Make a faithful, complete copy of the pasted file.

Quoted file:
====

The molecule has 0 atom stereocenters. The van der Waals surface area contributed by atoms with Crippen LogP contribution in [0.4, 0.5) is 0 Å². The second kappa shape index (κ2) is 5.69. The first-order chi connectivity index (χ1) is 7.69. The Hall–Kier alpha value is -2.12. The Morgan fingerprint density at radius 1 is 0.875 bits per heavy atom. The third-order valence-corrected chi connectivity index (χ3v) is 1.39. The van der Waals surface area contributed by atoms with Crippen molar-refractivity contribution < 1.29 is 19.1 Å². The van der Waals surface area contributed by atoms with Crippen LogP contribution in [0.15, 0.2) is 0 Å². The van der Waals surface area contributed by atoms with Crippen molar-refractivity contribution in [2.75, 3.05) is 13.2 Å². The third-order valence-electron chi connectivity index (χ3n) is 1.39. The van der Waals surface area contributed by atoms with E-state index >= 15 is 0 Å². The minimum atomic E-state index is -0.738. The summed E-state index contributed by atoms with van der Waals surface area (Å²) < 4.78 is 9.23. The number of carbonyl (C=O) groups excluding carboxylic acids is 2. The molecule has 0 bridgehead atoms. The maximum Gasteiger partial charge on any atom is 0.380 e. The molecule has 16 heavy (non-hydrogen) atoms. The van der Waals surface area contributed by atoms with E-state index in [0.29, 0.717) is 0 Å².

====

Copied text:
The molecule has 0 atom stereocenters. The van der Waals surface area contributed by atoms with Crippen LogP contribution in [0.4, 0.5) is 0 Å². The second kappa shape index (κ2) is 5.69. The first-order chi connectivity index (χ1) is 7.69. The Hall–Kier alpha value is -2.12. The Morgan fingerprint density at radius 1 is 0.875 bits per heavy atom. The third-order valence-corrected chi connectivity index (χ3v) is 1.39. The van der Waals surface area contributed by atoms with Crippen molar-refractivity contribution < 1.29 is 19.1 Å². The van der Waals surface area contributed by atoms with Crippen LogP contribution in [0.15, 0.2) is 0 Å². The van der Waals surface area contributed by atoms with Crippen molar-refractivity contribution in [2.75, 3.05) is 13.2 Å². The third-order valence-electron chi connectivity index (χ3n) is 1.39. The van der Waals surface area contributed by atoms with E-state index >= 15 is 0 Å². The minimum atomic E-state index is -0.738. The summed E-state index contributed by atoms with van der Waals surface area (Å²) < 4.78 is 9.23. The number of carbonyl (C=O) groups excluding carboxylic acids is 2. The molecule has 0 bridgehead atoms. The maximum Gasteiger partial charge on any atom is 0.380 e. The molecule has 16 heavy (non-hydrogen) atoms. The van der Waals surface area contributed by atoms with E-state index in [0.29, 0.717) is 0 Å².